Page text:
From Relief to Social Security: The Development of the New
Public Welfare Service
By Grace Abbott
2000/05 - Beard Books
158798038X - Paperback - Reprint - 396 pp.
This landmark book deals in a broad way with public welfare policies and the importance of civil service in the social welfare program.
Grace Abbott, who was the only social worker to head an important Federal Bureau at the time, presents various temporary and permanent plans for mitigating some of the most serious consequences of the Depression that followed the financial collapse of 1929. Many of the policies discussed are still part of our current thinking with regard to the welfare principles of a democratic government with a Federal and state system.
From a marketing blurb:
The financial collapse of 1929 brought misery and tragedy to millions of American families. From Relief to Social Security presents various plans for mitigating some of the most serious consequences of the Depression which ensued. The author, Grace Abbott, was the only social worker at the head of an important Federal bureau. Her methods of temporary and permanent relief are documented in her papers, which form the basis of this book, published by her sister after her death. The book deals in a broad way with public welfare policies and the importance of civil service in the social welfare program.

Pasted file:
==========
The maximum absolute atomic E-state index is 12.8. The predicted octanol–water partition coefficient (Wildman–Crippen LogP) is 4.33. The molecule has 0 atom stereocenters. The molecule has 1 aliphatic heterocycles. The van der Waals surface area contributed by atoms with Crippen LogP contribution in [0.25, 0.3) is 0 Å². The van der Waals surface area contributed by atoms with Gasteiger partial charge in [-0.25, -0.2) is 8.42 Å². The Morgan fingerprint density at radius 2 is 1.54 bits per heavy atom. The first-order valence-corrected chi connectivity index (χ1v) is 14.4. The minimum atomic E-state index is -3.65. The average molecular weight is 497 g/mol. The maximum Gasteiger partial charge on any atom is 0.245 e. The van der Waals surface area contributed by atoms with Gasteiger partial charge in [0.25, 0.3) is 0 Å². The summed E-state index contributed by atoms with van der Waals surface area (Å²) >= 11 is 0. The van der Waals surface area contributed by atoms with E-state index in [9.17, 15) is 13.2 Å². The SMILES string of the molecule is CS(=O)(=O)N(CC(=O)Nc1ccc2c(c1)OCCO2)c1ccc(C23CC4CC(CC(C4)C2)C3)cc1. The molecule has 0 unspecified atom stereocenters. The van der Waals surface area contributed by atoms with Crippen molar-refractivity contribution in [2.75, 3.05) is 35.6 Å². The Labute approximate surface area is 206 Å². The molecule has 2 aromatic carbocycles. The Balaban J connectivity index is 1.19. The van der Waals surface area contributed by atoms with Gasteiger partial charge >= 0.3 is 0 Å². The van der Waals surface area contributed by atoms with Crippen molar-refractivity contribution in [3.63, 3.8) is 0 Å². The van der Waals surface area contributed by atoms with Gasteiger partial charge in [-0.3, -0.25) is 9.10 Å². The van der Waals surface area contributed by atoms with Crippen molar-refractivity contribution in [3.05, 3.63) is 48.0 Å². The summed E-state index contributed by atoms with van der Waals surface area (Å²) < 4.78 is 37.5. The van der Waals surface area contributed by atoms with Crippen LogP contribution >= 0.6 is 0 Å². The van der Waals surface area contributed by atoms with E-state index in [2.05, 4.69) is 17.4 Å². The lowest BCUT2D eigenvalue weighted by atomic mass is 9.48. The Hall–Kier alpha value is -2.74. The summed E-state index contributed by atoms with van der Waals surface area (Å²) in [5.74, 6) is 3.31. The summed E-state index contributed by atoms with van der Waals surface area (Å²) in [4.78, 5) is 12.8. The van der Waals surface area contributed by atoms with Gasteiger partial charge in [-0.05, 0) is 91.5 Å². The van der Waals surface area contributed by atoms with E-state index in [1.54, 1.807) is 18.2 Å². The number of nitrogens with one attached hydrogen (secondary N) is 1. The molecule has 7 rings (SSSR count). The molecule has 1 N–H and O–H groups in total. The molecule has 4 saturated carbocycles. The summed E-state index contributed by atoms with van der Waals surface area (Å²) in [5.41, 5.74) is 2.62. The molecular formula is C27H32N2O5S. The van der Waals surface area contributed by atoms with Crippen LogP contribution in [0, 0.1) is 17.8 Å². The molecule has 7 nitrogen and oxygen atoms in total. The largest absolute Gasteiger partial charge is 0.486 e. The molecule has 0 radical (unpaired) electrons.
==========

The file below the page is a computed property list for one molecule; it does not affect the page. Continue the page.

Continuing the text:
But this is not merely a Depression story. The policies discussed are still part of our current thinking with regard to the welfare principles of a democratic government with a Federal and state system.
No book reviews available.
Grace Abbott was born in Grand Island, Nebraska on 17th November, 1878. She was a noted teacher and social reformist. She established the Immigrants' Protective League (IPL) as well as teaching at the University of Chicago; she was then appointed as director of the child-labour division of the United States Children's Bureau before becoming director of Illinois State Immigrants Commission. Warren Harding appointed Abbott as head of the Children's Bureau in 1921 while concurrently being a member of the Advisory Committee on Traffic in Women and Children (1922-34) that had been established by the League of Nations. Abbott became then became professor of public welfare at the University of Chicago and was involved in helping Franklin D. Roosevelt draft the Social Security Act (1935). This legislation that set up a national system of old age pensions and co-ordinated federal and state action for the relief of the unemployed. She was the author of several articles and editor of several reviews. Grace Abbott died in Chicago on 19th June, 1939. From Relief to Social Security (1941) was published posthumously.